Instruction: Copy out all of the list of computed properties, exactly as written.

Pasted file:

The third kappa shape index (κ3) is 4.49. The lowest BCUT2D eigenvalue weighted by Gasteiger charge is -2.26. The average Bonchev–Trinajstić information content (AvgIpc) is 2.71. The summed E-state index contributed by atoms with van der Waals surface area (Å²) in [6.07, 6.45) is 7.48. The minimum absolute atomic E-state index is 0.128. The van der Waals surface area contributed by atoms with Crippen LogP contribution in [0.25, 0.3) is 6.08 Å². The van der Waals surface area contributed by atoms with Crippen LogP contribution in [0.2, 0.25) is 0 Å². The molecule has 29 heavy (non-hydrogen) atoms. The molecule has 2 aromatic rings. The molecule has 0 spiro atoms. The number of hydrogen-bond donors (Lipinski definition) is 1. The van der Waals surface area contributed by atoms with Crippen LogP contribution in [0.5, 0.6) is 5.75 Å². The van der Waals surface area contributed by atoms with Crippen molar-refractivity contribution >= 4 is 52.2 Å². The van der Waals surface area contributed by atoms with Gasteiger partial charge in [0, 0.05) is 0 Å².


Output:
The third kappa shape index (κ3) is 4.49. The lowest BCUT2D eigenvalue weighted by Gasteiger charge is -2.26. The average Bonchev–Trinajstić information content (AvgIpc) is 2.71. The summed E-state index contributed by atoms with van der Waals surface area (Å²) in [6.07, 6.45) is 7.48. The minimum absolute atomic E-state index is 0.128. The van der Waals surface area contributed by atoms with Crippen LogP contribution in [0.25, 0.3) is 6.08 Å². The van der Waals surface area contributed by atoms with Crippen LogP contribution in [0.2, 0.25) is 0 Å². The molecule has 29 heavy (non-hydrogen) atoms. The molecule has 2 aromatic rings. The molecule has 0 spiro atoms. The number of hydrogen-bond donors (Lipinski definition) is 1. The van der Waals surface area contributed by atoms with Crippen LogP contribution in [0.5, 0.6) is 5.75 Å². The van der Waals surface area contributed by atoms with Crippen molar-refractivity contribution >= 4 is 52.2 Å². The van der Waals surface area contributed by atoms with Gasteiger partial charge in [0, 0.05) is 0 Å².